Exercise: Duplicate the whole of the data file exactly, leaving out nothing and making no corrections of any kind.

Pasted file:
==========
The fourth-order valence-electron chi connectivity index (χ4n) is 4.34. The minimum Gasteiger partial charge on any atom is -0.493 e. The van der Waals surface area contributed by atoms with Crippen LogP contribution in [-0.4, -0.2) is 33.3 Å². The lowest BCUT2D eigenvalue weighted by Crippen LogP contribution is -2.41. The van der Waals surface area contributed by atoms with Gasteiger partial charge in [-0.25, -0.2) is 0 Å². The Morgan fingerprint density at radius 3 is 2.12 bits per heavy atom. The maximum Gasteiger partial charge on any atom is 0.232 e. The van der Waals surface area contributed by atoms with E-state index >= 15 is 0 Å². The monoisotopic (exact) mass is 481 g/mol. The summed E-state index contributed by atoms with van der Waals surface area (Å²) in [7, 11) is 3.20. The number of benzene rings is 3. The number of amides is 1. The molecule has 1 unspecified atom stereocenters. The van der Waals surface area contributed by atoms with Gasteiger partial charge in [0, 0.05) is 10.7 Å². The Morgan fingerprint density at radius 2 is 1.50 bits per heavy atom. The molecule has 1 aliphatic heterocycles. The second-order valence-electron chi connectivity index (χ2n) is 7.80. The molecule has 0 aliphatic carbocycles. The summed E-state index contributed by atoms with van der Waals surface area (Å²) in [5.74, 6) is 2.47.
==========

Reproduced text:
The fourth-order valence-electron chi connectivity index (χ4n) is 4.34. The minimum Gasteiger partial charge on any atom is -0.493 e. The van der Waals surface area contributed by atoms with Crippen LogP contribution in [-0.4, -0.2) is 33.3 Å². The lowest BCUT2D eigenvalue weighted by Crippen LogP contribution is -2.41. The van der Waals surface area contributed by atoms with Gasteiger partial charge in [-0.25, -0.2) is 0 Å². The Morgan fingerprint density at radius 3 is 2.12 bits per heavy atom. The maximum Gasteiger partial charge on any atom is 0.232 e. The van der Waals surface area contributed by atoms with E-state index >= 15 is 0 Å². The monoisotopic (exact) mass is 481 g/mol. The summed E-state index contributed by atoms with van der Waals surface area (Å²) in [7, 11) is 3.20. The number of benzene rings is 3. The number of amides is 1. The molecule has 1 unspecified atom stereocenters. The van der Waals surface area contributed by atoms with Gasteiger partial charge in [0, 0.05) is 10.7 Å². The Morgan fingerprint density at radius 2 is 1.50 bits per heavy atom. The molecule has 1 aliphatic heterocycles. The second-order valence-electron chi connectivity index (χ2n) is 7.80. The molecule has 0 aliphatic carbocycles. The summed E-state index contributed by atoms with van der Waals surface area (Å²) in [5.74, 6) is 2.47.